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A Consumer Guide to Diamonds
Today the 3P’s are as important as the 4C’s.


Talk to people who earned their gemologist titles in the 1960s and 1970s and they’ll describe a stable, worry-free time when gemological threats were few in number and brief in duration.

True, in 1954, General Electric succeeded in producing itsy-bitsy gem quality synthetic diamonds. But in 1970, it created true women-friendly rocks up to 2 carats. But these were more theoretical than commercial feats. No one braced for onslaught of man-made fine diamonds.

Also true, increasingly sophisticated gemstone trickery such as irradiation allowed unscrupulous dealers to turn diamonds from a sickly chicken skin yellow to a bright canary color. But gemologists quickly learned how to sift bogus from bona fide colors.

And, granted, new imitation diamonds such as cubic zirconia fooled large numbers of untrained jewelers. But jewelers quickly became versed in finding these fakes.

All in all, gemological training of the mid and late 20th century created a high, thick wall of defense around the jewelry industry that was hard to scale. Once a threat was discovered, it could be contained quickly with newly developed gem identification tests and techniques. The Gemological Institute of America, the world’s leading training school for gemologists, became a hotbed of what was called “forensic gemology”—constantly called upon to keep, or restore, the peace when the trade was riled by a new fake, treatment or manmade.

In the late 1980s, the diamond industry began to face gemological threats that transcended all available know-how. What’s more, lax enforcement of Federal Trade Commission jewelry industry guides bred a culture of tolerance for diamond enhancements, as well as for deceptive advertising.

The consumer was under attack and didn’t even know it. But jewelers did and they were doing everything in their power to shield the public from gemological shocks to the diamond world.





Diamond ring
Image 1 - Diamond ring from the “Rose” collection by Dalumi.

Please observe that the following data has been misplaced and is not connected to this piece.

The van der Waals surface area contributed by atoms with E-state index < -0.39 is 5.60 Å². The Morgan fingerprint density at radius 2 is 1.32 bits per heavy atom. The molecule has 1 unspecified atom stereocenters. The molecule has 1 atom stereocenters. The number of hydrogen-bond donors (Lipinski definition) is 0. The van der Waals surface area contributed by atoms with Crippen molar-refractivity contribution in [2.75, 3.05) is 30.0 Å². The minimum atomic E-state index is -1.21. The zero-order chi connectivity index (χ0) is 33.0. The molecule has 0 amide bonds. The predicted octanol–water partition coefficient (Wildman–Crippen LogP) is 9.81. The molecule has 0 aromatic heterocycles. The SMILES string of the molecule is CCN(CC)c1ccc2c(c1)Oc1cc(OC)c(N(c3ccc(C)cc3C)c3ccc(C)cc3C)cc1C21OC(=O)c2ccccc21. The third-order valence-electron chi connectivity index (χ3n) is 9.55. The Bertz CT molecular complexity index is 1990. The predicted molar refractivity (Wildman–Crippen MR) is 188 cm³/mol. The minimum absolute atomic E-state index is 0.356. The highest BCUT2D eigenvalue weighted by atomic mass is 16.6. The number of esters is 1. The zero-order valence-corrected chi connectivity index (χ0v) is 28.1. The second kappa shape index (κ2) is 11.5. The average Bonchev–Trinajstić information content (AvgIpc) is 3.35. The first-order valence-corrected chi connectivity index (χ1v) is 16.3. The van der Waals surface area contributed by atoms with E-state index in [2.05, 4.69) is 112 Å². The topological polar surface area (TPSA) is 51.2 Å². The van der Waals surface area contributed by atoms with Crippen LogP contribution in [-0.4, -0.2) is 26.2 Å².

Ring
Image 2 - Ring featuring a Crisscut center diamond by Christopher Designs.
diamond ring bridal set
Image 3 - Bridal set featuring marquise-like shaped Calla cut diamonds from Nelson Jewellery.
diamond circle necklace
Image 4 - Diamond circle necklace featuring a Lady Heart three-stone diamond pendant from David Arabov & Sons.
diamond engagement ring
Image 5 - Princess cut diamond engagement ring by Amy Levine.
diamond earrings and pendant
Image 6 - Earrings and pendant with Rand ideal cut diamonds from Rand Diamond.
swirl diamond pendants
Image 7 - Stylish swirl diamond pendants from Stuller.
cut diamond
Image 8 - Under very favorable, high contrast white illumination, the ideal cut diamond is capable of emitting fire from every facet of its crown. Photo by Michael Cowing, ACA Gemological Laboratory.
diamond engagement ring and wedding band
Image 9 - Diamond engagement ring and wedding band from Uneek.
diamond engagement rings
Image 10 - Engagement rings featuring invisible set diamond side accents from Jewelex.
diamond brilliance
Image 11 - The Isee2 light measurement system from Overseas Diamonds gives diamond brilliance, fire, and sparkle ratings.
14k white gold engagement ring with baguette diamonds
Image 12 - Semi-mount 14k white gold engagement ring with baguette diamond sides from Dora Wedding Bands & Rings.
rose and white gold diamond ring
Image 13 - Rose and white gold diamond ring by Doron Isaak.
heart shaped diamond pendant
Image 14 - Heart shaped diamond pendant by Uneek.